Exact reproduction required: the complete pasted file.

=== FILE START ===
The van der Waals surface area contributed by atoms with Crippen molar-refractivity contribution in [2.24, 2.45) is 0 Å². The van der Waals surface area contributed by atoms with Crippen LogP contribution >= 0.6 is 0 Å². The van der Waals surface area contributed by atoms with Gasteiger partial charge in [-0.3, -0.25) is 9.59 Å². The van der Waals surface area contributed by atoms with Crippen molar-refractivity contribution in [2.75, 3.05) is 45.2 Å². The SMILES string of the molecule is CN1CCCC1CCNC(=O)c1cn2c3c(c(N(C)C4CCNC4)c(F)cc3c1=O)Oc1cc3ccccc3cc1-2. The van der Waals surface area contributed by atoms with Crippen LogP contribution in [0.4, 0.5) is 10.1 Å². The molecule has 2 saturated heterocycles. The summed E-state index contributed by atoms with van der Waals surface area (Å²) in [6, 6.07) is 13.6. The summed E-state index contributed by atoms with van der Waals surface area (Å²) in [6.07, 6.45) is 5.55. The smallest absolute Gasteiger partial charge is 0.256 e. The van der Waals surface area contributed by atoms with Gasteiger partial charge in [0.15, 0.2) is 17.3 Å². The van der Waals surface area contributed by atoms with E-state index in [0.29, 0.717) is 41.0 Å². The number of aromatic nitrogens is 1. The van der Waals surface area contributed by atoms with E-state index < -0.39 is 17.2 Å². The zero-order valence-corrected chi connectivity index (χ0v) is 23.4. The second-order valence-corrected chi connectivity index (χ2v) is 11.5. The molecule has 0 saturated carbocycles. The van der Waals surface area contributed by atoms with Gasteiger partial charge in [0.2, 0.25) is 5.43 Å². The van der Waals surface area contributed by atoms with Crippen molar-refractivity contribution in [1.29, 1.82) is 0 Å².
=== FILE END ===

The van der Waals surface area contributed by atoms with Crippen molar-refractivity contribution in [2.24, 2.45) is 0 Å². The van der Waals surface area contributed by atoms with Crippen LogP contribution >= 0.6 is 0 Å². The van der Waals surface area contributed by atoms with Gasteiger partial charge in [-0.3, -0.25) is 9.59 Å². The van der Waals surface area contributed by atoms with Crippen molar-refractivity contribution in [2.75, 3.05) is 45.2 Å². The SMILES string of the molecule is CN1CCCC1CCNC(=O)c1cn2c3c(c(N(C)C4CCNC4)c(F)cc3c1=O)Oc1cc3ccccc3cc1-2. The van der Waals surface area contributed by atoms with Crippen LogP contribution in [0.4, 0.5) is 10.1 Å². The molecule has 2 saturated heterocycles. The summed E-state index contributed by atoms with van der Waals surface area (Å²) in [6, 6.07) is 13.6. The summed E-state index contributed by atoms with van der Waals surface area (Å²) in [6.07, 6.45) is 5.55. The smallest absolute Gasteiger partial charge is 0.256 e. The van der Waals surface area contributed by atoms with Gasteiger partial charge in [0.15, 0.2) is 17.3 Å². The van der Waals surface area contributed by atoms with E-state index in [0.29, 0.717) is 41.0 Å². The number of aromatic nitrogens is 1. The van der Waals surface area contributed by atoms with E-state index < -0.39 is 17.2 Å². The zero-order valence-corrected chi connectivity index (χ0v) is 23.4. The second-order valence-corrected chi connectivity index (χ2v) is 11.5. The molecule has 0 saturated carbocycles. The van der Waals surface area contributed by atoms with Gasteiger partial charge in [0.2, 0.25) is 5.43 Å². The van der Waals surface area contributed by atoms with Crippen molar-refractivity contribution in [1.29, 1.82) is 0 Å².